Research Training Group 2498

Research Training Group 2498

Communication and Dynamics of Plant Cell Compartments


Interplay of plastids and peroxisomes in jasmonate biosynthesis

Project Leader// Prof. Dr. Bettina Hause

Leibniz Institute of Plant Biochemistry
Department of Cell and Metabolic Biology
Jasmonate Function & Mycorrhiza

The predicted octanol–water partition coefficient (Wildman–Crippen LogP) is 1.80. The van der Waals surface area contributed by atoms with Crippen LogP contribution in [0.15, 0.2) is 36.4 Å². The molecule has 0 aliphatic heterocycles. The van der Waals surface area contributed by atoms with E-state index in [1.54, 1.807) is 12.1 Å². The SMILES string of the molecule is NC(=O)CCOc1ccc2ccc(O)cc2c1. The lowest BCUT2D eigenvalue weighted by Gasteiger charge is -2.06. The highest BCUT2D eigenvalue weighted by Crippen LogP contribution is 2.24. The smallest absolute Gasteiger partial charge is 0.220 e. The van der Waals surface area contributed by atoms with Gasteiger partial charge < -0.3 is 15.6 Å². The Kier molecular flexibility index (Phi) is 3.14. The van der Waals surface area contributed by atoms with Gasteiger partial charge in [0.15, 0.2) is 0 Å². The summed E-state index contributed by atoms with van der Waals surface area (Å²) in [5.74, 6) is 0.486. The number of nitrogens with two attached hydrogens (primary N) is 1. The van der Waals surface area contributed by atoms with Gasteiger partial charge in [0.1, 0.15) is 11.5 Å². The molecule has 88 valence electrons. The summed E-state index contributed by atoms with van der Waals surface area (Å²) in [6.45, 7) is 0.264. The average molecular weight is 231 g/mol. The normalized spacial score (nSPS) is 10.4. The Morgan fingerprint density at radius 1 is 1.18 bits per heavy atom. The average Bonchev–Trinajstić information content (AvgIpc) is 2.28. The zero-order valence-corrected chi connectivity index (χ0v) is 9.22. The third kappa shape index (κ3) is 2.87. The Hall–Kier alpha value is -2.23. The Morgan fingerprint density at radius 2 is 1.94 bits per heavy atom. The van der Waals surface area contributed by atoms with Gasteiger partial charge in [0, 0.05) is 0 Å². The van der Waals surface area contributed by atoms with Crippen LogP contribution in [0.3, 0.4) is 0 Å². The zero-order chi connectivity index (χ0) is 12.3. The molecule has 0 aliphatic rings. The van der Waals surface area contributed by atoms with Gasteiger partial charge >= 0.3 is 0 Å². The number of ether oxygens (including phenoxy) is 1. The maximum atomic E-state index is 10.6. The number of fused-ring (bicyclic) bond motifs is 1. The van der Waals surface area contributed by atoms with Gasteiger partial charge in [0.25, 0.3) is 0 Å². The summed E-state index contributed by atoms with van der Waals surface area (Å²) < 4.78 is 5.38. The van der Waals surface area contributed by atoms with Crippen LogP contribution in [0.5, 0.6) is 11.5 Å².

Jasmonic acid (JA) and its derivatives mediate plants responses to various biotic and abiotic stresses, but are also regulators of plant development. Jasmonates are synthesized from α-linolenic acid released from plastid membranes. The first three steps of the biosynthesis leading to the intermediate cis-12-oxo-phytodienoic acid (OPDA) are located in plastids. The conversion of OPDA to JA, however, is located in peroxisomes, whereas the final conversion of JA to JA-isoleucine takes place in the cytosol. Since OPDA is synthesized in plastids, its transport from plastids into peroxisomes is required for JA biosynthesis. Therefore, it is likely that the control of its movement between these subcellular compartments is highly regulated. Both, plastids and peroxisomes, are dynamic organelles and are often located in close proximity. This raises the question, whether certain developmental stages of plastids and differently proliferated peroxisomes contribute differently to JA biosynthesis. Therefore, the aim of this project is to answer the question, whether JA biosynthesis is dependent on plastid development and peroxisome proliferation. It is planned to visualize the dynamics of both organelles upon stress treatment leading to synthesis of JA (e.g., wounding) using transgenic plants expressing fluorescent proteins. These analyses require the use of advanced microscopic methods and will allow the selection of tissues exhibiting different dynamics of both organelles, different types of plastids, or differences in the presence, size and proliferation of peroxisomes. The capacity of these tissues to synthesize OPDA and JA will be monitored by LC-MS analysis. In addition, it is aimed to functionally characterize previously identified OPDA-induced genes by gain- and loss-of-function approaches in A. thaliana.